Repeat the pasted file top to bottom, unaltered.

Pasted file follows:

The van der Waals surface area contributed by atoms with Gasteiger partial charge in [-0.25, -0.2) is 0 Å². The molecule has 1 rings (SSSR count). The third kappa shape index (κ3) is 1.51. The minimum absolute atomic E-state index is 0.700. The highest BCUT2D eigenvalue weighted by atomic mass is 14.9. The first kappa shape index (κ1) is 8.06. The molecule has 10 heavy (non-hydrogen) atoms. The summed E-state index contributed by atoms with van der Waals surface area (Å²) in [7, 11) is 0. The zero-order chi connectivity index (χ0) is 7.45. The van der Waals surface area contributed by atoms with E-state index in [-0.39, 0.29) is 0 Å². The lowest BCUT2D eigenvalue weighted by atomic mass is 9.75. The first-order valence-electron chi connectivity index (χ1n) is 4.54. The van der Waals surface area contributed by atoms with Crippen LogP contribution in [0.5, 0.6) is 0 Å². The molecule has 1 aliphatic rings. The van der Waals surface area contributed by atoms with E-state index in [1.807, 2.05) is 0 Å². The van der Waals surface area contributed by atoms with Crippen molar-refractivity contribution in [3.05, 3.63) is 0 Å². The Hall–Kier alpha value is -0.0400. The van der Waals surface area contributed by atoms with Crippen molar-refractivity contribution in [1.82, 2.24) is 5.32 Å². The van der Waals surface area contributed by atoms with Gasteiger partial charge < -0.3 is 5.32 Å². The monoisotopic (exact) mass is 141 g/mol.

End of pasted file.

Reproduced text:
The van der Waals surface area contributed by atoms with Gasteiger partial charge in [-0.25, -0.2) is 0 Å². The molecule has 1 rings (SSSR count). The third kappa shape index (κ3) is 1.51. The minimum absolute atomic E-state index is 0.700. The highest BCUT2D eigenvalue weighted by atomic mass is 14.9. The first kappa shape index (κ1) is 8.06. The molecule has 10 heavy (non-hydrogen) atoms. The summed E-state index contributed by atoms with van der Waals surface area (Å²) in [7, 11) is 0. The zero-order chi connectivity index (χ0) is 7.45. The van der Waals surface area contributed by atoms with E-state index in [-0.39, 0.29) is 0 Å². The lowest BCUT2D eigenvalue weighted by atomic mass is 9.75. The first-order valence-electron chi connectivity index (χ1n) is 4.54. The van der Waals surface area contributed by atoms with Crippen LogP contribution in [0.5, 0.6) is 0 Å². The molecule has 1 aliphatic rings. The van der Waals surface area contributed by atoms with E-state index in [1.807, 2.05) is 0 Å². The van der Waals surface area contributed by atoms with Crippen molar-refractivity contribution in [3.05, 3.63) is 0 Å². The Hall–Kier alpha value is -0.0400. The van der Waals surface area contributed by atoms with Crippen molar-refractivity contribution in [1.82, 2.24) is 5.32 Å². The van der Waals surface area contributed by atoms with Gasteiger partial charge < -0.3 is 5.32 Å². The monoisotopic (exact) mass is 141 g/mol.